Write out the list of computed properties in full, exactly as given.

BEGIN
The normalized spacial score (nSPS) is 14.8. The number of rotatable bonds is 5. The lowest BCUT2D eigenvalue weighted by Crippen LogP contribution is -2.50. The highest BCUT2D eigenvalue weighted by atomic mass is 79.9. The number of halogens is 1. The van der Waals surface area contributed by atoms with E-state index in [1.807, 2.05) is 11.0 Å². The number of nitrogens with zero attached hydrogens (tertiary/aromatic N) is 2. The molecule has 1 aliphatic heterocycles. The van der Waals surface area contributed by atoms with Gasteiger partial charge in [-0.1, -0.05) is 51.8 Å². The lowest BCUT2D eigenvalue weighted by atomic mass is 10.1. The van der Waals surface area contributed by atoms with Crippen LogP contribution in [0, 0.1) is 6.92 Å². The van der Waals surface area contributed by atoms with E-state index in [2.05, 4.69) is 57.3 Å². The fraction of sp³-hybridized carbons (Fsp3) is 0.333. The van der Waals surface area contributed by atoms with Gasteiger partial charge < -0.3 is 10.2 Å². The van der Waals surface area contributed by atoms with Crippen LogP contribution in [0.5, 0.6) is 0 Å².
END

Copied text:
The normalized spacial score (nSPS) is 14.8. The number of rotatable bonds is 5. The lowest BCUT2D eigenvalue weighted by Crippen LogP contribution is -2.50. The highest BCUT2D eigenvalue weighted by atomic mass is 79.9. The number of halogens is 1. The van der Waals surface area contributed by atoms with E-state index in [1.807, 2.05) is 11.0 Å². The number of nitrogens with zero attached hydrogens (tertiary/aromatic N) is 2. The molecule has 1 aliphatic heterocycles. The van der Waals surface area contributed by atoms with Gasteiger partial charge in [-0.1, -0.05) is 51.8 Å². The lowest BCUT2D eigenvalue weighted by atomic mass is 10.1. The van der Waals surface area contributed by atoms with Crippen LogP contribution in [0, 0.1) is 6.92 Å². The van der Waals surface area contributed by atoms with E-state index in [2.05, 4.69) is 57.3 Å². The fraction of sp³-hybridized carbons (Fsp3) is 0.333. The van der Waals surface area contributed by atoms with Gasteiger partial charge < -0.3 is 10.2 Å². The van der Waals surface area contributed by atoms with Crippen LogP contribution in [0.5, 0.6) is 0 Å².